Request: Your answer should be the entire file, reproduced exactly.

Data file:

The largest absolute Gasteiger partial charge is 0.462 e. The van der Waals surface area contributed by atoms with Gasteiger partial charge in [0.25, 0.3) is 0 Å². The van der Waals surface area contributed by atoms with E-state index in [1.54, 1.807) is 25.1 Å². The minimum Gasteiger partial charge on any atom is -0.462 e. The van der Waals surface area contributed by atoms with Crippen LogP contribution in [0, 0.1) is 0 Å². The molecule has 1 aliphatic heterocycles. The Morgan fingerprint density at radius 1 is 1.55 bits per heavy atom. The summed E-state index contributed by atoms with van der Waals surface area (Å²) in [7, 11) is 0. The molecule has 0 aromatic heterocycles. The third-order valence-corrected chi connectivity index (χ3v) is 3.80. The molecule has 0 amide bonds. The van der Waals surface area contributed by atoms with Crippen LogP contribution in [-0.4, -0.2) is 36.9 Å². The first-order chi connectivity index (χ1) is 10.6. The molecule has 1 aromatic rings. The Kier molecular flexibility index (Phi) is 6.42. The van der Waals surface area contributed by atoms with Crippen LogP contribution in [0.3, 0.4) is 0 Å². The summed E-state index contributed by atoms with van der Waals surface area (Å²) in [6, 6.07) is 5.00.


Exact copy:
The largest absolute Gasteiger partial charge is 0.462 e. The van der Waals surface area contributed by atoms with Gasteiger partial charge in [0.25, 0.3) is 0 Å². The van der Waals surface area contributed by atoms with E-state index in [1.54, 1.807) is 25.1 Å². The minimum Gasteiger partial charge on any atom is -0.462 e. The van der Waals surface area contributed by atoms with Crippen LogP contribution in [0, 0.1) is 0 Å². The molecule has 1 aliphatic heterocycles. The Morgan fingerprint density at radius 1 is 1.55 bits per heavy atom. The summed E-state index contributed by atoms with van der Waals surface area (Å²) in [7, 11) is 0. The molecule has 0 aromatic heterocycles. The third-order valence-corrected chi connectivity index (χ3v) is 3.80. The molecule has 0 amide bonds. The van der Waals surface area contributed by atoms with Crippen LogP contribution in [-0.4, -0.2) is 36.9 Å². The first-order chi connectivity index (χ1) is 10.6. The molecule has 1 aromatic rings. The Kier molecular flexibility index (Phi) is 6.42. The van der Waals surface area contributed by atoms with Crippen LogP contribution in [0.3, 0.4) is 0 Å². The summed E-state index contributed by atoms with van der Waals surface area (Å²) in [6, 6.07) is 5.00.